"We have an industry here that is evolving. We should be proactive and play to our strengths," he said. "The potential of a small land mass is enormous."
If the green industry takes off, it could have strong political implications too. Mather's Scottish National Party that wants to hold a referendum on complete independence around 2011. Public opinion polls show independence versus staying in the U.K. tied at around 40 percent. Rising employment figures never hurt.
England could go from having "a sullen tenant to a good neighbor," Mather said.
Start With the Weather
If geography is destiny, a renewables industry seems inevitable. The weather is terrible: Wave trains and wind gusts cross the entire Atlantic before crashing into Scotland. The outline of the coasts and islands have also created strong tides in places like the Pentland Firth, often called the Saudi Arabia of tidal power.
Scotland has an estimated potential of 36.5 gigawatts of wind and 7.5 gigawatts of tidal power, or about 25 percent of the estimated total capacity for the European Union, and up to 14 gigawatts of wave power potential, or 10 percent of the capacity in the E.U.
Layered on top of that is the human capital. Besides willing politicians and oil industry alumni, the universities in the area have extensive backgrounds in renewables. Stephen Salter conducted some of the earliest experiments in wave energy at the University of Edinburgh. A new tank that can analyze both wind and tidal interaction is currently under construction. The European Marine Energy Centre in Stromness' Orkney Islands boasts both a wave energy testing center and a tidal testing center where companies can experiment with prototypes in the field.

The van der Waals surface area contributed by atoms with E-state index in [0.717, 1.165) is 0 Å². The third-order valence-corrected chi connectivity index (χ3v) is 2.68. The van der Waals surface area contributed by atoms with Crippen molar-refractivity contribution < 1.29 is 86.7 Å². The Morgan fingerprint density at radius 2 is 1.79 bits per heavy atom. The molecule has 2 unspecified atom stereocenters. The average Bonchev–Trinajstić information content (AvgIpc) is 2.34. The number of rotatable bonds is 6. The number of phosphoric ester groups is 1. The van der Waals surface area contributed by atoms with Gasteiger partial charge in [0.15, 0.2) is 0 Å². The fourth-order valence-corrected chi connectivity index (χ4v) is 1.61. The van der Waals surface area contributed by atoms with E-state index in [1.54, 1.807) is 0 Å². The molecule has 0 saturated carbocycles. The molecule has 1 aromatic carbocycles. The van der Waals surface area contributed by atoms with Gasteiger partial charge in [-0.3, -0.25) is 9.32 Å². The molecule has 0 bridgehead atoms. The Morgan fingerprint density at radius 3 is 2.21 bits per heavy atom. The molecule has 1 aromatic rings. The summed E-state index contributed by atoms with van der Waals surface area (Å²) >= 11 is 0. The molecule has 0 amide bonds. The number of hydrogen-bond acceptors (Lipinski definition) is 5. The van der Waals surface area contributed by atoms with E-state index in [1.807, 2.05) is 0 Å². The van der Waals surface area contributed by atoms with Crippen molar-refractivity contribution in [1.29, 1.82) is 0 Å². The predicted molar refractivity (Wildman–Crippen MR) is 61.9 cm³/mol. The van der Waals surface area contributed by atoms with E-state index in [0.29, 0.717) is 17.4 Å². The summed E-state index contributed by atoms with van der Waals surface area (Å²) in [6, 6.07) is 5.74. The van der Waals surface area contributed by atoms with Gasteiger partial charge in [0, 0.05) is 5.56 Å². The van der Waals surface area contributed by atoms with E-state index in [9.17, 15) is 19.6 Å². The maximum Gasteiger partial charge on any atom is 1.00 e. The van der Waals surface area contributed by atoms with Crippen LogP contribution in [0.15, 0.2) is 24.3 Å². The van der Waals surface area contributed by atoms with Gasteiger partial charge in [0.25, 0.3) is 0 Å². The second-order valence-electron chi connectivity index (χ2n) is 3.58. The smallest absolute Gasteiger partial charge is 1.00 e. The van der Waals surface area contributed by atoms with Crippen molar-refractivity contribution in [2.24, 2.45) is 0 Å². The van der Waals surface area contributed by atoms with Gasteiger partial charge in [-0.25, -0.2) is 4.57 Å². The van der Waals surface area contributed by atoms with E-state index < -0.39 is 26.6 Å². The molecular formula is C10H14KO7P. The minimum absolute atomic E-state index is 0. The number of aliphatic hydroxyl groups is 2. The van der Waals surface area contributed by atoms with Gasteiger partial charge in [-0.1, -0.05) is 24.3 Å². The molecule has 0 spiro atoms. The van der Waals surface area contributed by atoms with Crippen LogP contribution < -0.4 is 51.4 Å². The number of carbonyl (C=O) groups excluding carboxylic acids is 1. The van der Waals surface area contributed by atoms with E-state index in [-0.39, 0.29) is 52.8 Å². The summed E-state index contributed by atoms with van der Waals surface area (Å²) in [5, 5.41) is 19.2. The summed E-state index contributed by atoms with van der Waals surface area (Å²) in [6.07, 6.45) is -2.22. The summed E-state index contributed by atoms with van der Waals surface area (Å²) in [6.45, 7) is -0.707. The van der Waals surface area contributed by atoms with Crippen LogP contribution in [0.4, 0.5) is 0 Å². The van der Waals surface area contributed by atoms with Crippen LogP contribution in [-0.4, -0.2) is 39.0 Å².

The wave center has five grid connections and the tidal one has four, said Edwina Cook, business development officer at EMEC. The center feeds the nominal amount of power from the prototypes to the grid and also provides third party validation of performance.
Services will also likely be an export along with equipment. "We lead in subsea engineering here," said Tom Lamb, head of the energy office for Scottish Development International. "If you go to offshore oil developments anywhere in the world, you will find a Scottish company in there."
The oil platforms that collapsed during Hurricane Katrina were not built to North Sea specs, he noted.
Still, hurdles lay ahead. For one thing, the major names in wind power are chasing the same goal. Scotland might have the wind, but the contract to build and run many of the offshore parks could go to companies based in Denmark, Norway and Germany.
And, unlike the North Sea, the lion's share of the energy may not be exported. It will be consumed locally. The Scottish economy will benefit, but the boom may be less exuberant than when barrels of oil were gushing out of Aberdeen.
Despite the potential, wave and tidal power – where Scotland arguably has a bigger lead over other nations – still remain in the experimental phase. Pelamis Wave Power has only completed one commercial installation and it's one of the oldest companies (see Photos: Wave Power in Action). Most, like tidal expert ScotRenewables, are still raising money to build prototypes (see Tidal Power on the Cheap).
"It's like the early days of the Wright Brothers," Ian Bryden, professor of renewable energy at the University of Edinburgh, who analogizes the current situation to the early days of aeronautics. "They had biplanes, triplanes. It took a long time to evolve."
The U.K. also has a somewhat dismal record when it comes to commercializing laboratory technology, according to U.S. VCs and others. Israeli start-ups gather more venture funds.
Then there are the infrastructure issues too. Despite the plunge in oil prices, exploration continues, so the wind industry has to compete with fossil fuel power for ships, cranes and employees. Wave and tidal companies face even a bigger hurdle.
But Cook asks skeptics to think about Burgar Hill in the Orkneys. Back in the early ‘80s, some of the first large-scale wind turbines were tested there. It also served as an early experiment for the once crazy concept of community wind service.
The prototypes and power service at Burgar failed, she admitted. But when you drive around Scotland, it's tough not to notice the wind farms.